Wednesday, May 10, 2000
Education Seminar, Department of Mathematics, University of Washington (Seattle, WA)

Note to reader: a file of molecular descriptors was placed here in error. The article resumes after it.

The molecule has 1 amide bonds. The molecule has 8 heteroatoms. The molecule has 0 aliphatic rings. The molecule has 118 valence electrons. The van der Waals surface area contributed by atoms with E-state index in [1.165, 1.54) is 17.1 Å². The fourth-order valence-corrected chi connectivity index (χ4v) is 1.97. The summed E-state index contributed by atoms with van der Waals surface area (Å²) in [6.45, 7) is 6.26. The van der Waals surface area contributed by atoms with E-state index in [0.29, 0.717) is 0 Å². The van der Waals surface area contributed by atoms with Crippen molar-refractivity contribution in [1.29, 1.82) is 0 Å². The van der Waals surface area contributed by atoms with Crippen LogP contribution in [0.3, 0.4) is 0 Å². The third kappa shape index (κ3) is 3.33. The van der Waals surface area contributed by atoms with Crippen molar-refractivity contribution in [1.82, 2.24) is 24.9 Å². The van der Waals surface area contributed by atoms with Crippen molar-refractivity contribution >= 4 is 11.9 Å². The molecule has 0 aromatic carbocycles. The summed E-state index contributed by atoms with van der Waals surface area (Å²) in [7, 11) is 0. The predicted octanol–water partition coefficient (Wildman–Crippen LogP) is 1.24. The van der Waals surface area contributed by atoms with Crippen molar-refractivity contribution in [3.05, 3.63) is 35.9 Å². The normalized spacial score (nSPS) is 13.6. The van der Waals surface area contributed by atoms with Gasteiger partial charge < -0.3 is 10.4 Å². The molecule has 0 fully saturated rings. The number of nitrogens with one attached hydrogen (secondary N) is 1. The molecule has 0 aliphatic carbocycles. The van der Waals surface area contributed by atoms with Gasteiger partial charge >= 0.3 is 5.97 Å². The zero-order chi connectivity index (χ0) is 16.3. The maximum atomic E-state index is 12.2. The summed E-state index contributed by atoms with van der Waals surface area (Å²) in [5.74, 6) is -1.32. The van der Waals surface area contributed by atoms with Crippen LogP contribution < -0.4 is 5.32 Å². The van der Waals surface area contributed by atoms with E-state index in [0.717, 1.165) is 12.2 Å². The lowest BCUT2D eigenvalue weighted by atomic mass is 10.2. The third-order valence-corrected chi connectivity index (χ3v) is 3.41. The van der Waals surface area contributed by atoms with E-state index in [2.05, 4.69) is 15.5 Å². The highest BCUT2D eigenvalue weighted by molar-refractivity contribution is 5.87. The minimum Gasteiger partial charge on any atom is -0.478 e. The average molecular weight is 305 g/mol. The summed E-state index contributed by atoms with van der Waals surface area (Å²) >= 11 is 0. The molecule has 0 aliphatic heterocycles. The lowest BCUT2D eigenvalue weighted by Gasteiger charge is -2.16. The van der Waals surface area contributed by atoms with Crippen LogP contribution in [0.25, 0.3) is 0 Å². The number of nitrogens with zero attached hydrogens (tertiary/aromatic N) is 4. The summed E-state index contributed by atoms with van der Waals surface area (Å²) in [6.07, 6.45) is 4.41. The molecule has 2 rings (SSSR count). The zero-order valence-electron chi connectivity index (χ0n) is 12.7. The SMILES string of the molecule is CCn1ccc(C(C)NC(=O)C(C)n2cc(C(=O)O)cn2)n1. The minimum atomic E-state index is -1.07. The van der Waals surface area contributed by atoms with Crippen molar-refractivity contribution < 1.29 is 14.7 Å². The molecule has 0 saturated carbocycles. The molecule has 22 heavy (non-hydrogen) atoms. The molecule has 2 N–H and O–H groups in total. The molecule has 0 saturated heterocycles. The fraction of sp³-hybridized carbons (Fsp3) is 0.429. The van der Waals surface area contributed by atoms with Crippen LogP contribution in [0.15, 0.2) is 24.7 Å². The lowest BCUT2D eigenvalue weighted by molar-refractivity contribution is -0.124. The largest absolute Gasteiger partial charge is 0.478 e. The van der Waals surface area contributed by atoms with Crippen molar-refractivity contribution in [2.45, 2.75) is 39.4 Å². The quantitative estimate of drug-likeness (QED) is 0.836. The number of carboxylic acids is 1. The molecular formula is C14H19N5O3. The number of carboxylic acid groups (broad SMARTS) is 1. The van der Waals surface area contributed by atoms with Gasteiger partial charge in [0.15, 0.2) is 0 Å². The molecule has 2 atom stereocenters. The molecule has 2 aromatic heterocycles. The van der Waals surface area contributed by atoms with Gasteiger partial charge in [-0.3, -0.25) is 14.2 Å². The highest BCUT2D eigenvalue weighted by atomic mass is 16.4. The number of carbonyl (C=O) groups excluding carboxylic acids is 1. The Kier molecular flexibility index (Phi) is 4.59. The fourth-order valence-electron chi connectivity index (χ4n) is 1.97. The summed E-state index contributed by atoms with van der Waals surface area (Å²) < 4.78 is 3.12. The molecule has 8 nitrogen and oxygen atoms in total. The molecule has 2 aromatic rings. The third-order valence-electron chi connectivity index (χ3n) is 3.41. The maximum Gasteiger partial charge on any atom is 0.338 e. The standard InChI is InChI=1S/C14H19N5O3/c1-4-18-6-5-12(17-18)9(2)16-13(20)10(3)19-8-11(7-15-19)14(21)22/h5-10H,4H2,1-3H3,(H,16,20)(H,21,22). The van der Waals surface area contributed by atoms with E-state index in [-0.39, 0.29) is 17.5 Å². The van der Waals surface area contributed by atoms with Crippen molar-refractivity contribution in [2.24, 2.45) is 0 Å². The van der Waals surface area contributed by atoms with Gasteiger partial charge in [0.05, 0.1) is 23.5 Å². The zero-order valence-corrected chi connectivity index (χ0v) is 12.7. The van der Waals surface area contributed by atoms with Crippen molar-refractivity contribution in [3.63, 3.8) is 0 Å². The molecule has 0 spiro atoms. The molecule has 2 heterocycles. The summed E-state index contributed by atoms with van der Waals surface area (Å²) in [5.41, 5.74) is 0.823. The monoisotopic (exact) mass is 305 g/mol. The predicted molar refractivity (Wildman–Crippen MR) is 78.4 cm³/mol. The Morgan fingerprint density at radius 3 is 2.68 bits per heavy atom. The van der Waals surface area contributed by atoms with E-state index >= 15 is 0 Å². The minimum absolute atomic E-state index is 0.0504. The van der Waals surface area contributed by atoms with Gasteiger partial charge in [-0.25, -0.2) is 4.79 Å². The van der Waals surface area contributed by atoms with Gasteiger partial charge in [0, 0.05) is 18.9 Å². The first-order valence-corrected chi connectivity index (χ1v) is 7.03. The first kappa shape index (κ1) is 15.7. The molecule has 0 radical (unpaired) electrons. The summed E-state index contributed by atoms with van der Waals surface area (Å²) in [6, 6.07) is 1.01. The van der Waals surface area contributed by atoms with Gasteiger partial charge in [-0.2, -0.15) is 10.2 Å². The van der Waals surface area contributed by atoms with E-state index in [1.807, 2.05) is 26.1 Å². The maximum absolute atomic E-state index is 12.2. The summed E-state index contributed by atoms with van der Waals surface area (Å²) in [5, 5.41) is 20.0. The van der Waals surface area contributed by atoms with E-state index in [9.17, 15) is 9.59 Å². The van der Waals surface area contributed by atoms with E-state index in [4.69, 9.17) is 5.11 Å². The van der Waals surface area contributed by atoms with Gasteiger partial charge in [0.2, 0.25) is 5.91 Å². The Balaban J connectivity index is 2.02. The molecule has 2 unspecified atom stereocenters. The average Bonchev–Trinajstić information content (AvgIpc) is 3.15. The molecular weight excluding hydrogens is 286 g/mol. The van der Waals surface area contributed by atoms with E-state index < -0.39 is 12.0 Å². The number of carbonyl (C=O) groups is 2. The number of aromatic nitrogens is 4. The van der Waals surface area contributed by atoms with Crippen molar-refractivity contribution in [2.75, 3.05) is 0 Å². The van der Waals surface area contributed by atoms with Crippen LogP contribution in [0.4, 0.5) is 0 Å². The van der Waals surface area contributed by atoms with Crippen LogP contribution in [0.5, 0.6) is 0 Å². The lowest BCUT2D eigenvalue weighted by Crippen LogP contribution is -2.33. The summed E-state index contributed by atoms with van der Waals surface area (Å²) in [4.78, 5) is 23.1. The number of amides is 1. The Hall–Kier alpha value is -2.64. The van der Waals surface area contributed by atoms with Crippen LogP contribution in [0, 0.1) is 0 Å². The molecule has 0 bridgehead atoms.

Education is more than just transfer of information, yet that is what is mostly done in large introductory courses -- instructors present material (even though this material might be readily available in printed form) and for students the main purpose of lectures is to take down as many notes as they can. Few students have the ability, motivation, and discipline to synthesize all the information delivered to them. Yet synthesis is perhaps the most important -- and most elusive -- aspect of education. Students get frustrated because they are unable to grasp simple concepts. Instructors get frustrated because they don't know how to help their students grasp the material. The problem has a relatively simple solution: shift the focus in lectures from delivering information to synthesizing information. This requires students to take more responsibility for obtaining the information in the first place, but this is a process that they are quite good at anyway. With examples from my own discipline (physics), I will illustrate how I discovered rampant problems in my own lectures and how I have begun to remedy the problem.